• Very few people (10 out of 3000) indicated they would only be driven to go the extra mile to zero their waste if they could see the rational of “what’s in it for us” and had an expectation that interventions should provide a return, financial or otherwise. For example “if we reduce the amount of waste going to landfill then will this be reflected in our council tax?”
  • Creating an environment in which it is possible to develop new partnerships and responses is central to success and in two years we have succeeded to facilitate this to happen.

Recycling on the Go: The aim of this project was to make it easy for people to recycle where ever they were out and about our ward.

Objectives: To meet with relevant ELC departments to understand why the waste capture infrastructure is the way it is and to find ways to change infrastructure to capture separate waste streams on our High Streets and in our parks.

Our Starting Point: Our High streets, parks and leisure facilities had single capture waste bins.

Outcomes:

  • The Recycling on the Go Bike Trailer was a very useful and fun way to make it easy for people to recycle at events across the ward and to get a visual understanding of what waste streams were arising.
  • Carried out waste audits and action plans for various events and leisure facilities.
  • Providing the Recycling on the Go service at local events through the early stage of the project helped us to raise the profile of the project and to engage with wide cross section of the public.
  • Installing clear recycling bins for separate waste stream capture for Dunbar Harbour.
  • The local authority level economies of scale and logistics were the main drivers for the current waste management systems and this underpins uniform solutions at the expense of diversity in locally appropriate or bottom up solutions. For this reason we were not able to replace single mixed waste capture on our High Streets and parks with separate capture-recycling bins as planned. Our only way forward was support the Local Area Partnership to lobby for a full recycling service for High Streets in our area.

Lessons Learned:

  • Creating an environment in which it is possible to develop new partnerships and responses is central to success and in two years we have succeeded to facilitate this to happen.
  • Most of the people we engaged with were really keen to be able to recycle on the go.

Food waste a big issue

Food Waste Reduce, Reuse and Recycle: The aim of this project was to support local households, schools and business to reduce, reuse and compost food waste.

Objectives: To enable households, schools and businesses to

  • understand what their food waste is
  • Develop action plans and ways to reduce, reuse and compost more.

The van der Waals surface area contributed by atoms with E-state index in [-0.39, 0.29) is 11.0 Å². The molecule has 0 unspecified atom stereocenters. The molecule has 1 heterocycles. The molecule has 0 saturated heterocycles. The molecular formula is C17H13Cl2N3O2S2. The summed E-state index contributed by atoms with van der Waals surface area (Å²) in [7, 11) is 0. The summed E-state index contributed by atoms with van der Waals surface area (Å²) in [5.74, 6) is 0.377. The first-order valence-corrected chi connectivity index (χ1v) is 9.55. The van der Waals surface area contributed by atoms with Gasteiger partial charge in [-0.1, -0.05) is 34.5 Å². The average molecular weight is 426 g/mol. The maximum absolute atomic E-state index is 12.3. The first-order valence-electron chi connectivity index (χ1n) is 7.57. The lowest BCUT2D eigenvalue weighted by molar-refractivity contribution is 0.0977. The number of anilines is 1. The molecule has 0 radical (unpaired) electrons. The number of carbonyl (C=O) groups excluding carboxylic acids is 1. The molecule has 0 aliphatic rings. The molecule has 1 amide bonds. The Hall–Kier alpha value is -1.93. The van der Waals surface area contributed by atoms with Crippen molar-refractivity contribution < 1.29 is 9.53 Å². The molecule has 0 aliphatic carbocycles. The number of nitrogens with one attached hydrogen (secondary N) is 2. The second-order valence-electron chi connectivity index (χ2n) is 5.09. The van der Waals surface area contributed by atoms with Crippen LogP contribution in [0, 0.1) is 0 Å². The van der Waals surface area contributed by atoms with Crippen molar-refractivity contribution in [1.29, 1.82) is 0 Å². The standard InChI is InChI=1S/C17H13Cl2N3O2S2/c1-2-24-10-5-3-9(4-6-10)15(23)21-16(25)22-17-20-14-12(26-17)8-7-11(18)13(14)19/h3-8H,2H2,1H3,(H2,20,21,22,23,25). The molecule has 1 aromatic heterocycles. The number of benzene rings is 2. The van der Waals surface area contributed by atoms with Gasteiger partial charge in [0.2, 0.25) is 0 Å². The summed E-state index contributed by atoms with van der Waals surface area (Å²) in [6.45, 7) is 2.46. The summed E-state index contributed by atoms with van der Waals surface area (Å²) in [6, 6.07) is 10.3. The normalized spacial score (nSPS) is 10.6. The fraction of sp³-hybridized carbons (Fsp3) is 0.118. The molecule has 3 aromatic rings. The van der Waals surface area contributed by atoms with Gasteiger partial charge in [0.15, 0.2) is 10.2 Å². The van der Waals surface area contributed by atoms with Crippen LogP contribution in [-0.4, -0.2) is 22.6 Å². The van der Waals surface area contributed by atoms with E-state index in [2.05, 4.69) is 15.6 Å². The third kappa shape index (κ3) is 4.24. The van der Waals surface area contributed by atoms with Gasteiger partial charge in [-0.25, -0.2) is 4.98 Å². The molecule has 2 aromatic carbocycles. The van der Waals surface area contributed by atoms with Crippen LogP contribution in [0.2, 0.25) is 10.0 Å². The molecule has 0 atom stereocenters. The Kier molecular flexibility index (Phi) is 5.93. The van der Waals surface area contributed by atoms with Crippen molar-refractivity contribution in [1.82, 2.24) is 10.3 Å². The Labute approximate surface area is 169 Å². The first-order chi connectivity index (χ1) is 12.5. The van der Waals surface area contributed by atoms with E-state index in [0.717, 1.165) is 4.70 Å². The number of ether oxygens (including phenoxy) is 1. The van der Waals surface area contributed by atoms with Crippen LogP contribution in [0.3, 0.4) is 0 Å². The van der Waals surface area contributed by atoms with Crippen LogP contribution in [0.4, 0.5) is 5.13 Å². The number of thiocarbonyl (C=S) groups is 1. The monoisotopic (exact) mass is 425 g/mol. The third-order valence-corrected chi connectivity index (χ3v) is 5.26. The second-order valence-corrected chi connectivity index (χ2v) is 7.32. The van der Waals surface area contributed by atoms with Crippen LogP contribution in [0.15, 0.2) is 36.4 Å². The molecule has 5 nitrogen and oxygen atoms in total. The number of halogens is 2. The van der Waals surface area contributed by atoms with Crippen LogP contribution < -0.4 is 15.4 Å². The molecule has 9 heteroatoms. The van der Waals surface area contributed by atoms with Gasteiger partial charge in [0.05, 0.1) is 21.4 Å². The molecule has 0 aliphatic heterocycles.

Our Starting Point: ElC had just started to roll out the new food waste capture service for households. Very few households knew why this service was needed or desirable.

Outcomes:

  • Food Waste Collection Survey door to door and out and about with households and businesses to help people understand reational behind the new service and to record their likes, dislikes and ideas for improving the service and reported our findings to ELC.
  • Facilitated the new food waste collection service at our 6 schools will divert approximately 30,000 KG of food waste annually
  • Go Zero Challenge Pledge with Schools and Households. Over 200 households, 6 schools and 120 businesses participated in the Go Zero Challenge to reduce all waste (including food waste) to landfill.
  • 120 Local cafes and restaurants signed up to the Good to Go scheme
  • Funded a freezer an dehydrator for the Ridges Hungry Hatch initiative
  • Funded a freezer for Sunny Soups initiative
  • Commissioned Dunbar Community Shed to build 10 worm boxes which were donated to the Backlands Community Food Waste Composting pilot
  • Funded £500. To Dunbar Primary School to develop a food waste reuse trial with their Chicken Coop.

Lessons Learned:

  • There is still a stigma around composting food waste and the fear of attracting rodents;
  • People generally liked and appreciate the value in the ELC food waste collection service
  • There is some reluctance from ELC to promote food waste composting due to health and safety regulations but indicated an interest in Wormeries.
  • The combination of a food dehydrator and freezer can extend the local value of food from restaurants and super markets which otherwise would have gone to landfill.
  • The barrier to the sustained uptake of Good to Go was the perceived cost of the bags and containers. Businesses need more information from ZWS about the benefits to business of the Good to Go scheme.